I hope everyone is having a lovely Easter weekend, and as we say in Greek, “Christos Anesti” (Christ is risen). I’m only making quick sketches this weekend, as I’m concentrating on being with family mostly.
It seems that the library in my city caters especially to senior who love to read mystery novels. Being on an economy move lately, I’ve been going down to the library every week or so to pick up new books and I’ve been reading a lot of mysteries in particular.
I really loved The Sweetness at the Bottom of the Pie because the main character is an eleven year old girl and the whole thing reminded me of the sort of book I used to read when I was that age. The story takes place in the 1950′s English countryside. Flavia de Luce is a huge nerd and spends her time plotting against her two nasty older sisters and researching chemistry and various forms of poison. She ends up finding a dead body in the cucumber patch and gets herself wrapped up in a nice little murder mystery. I would recommend this book to anyone who is looking for something fun and entertaining that is not too involved or complicated. Apparently they are turning it into a series so I will definitely be wanting to read the next one.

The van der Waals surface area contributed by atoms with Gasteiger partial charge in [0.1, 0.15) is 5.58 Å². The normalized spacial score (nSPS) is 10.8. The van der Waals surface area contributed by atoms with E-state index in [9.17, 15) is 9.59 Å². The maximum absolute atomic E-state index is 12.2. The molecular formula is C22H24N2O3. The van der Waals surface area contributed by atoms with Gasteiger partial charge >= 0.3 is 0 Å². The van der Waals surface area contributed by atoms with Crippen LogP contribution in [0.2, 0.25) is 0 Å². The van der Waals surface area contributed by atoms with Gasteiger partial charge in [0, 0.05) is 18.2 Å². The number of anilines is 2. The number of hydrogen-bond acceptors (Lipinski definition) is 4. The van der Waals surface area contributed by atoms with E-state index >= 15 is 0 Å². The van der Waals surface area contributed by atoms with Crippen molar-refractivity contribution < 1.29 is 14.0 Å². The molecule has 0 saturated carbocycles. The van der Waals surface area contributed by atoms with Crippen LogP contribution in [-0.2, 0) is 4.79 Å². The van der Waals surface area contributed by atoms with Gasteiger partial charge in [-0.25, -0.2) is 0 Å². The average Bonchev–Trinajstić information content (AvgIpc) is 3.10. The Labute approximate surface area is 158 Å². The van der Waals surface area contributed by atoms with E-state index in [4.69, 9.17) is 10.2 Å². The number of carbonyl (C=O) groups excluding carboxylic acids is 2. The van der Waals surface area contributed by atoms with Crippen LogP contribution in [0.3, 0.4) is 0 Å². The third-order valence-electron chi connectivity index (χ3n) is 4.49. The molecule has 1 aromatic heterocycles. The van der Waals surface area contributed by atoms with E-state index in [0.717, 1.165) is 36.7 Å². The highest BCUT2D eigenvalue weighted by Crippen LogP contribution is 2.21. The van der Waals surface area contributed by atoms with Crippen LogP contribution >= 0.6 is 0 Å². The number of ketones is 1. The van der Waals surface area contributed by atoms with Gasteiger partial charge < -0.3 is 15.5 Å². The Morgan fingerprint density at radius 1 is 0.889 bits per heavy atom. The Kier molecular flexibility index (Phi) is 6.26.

I never did finish the drawing because I couldn’t justify using so much of my lovely green colored pencils after I caught my careless error when it was too late. I am including it here for other people’s edification. This is an example of the importance of having one’s drawing surface as straight up as possible, and double checking one’s work throughout (see the top right corner of the book). When making a drawing on a flat surface like a tabletop, this sort of issue comes up often. Everything appears correct when you are making the drawing, but once the piece is held up for normal viewing, the angles are skewed and distorted. Portraits are especially easy to mess up this way, often resulting in noses that are too long.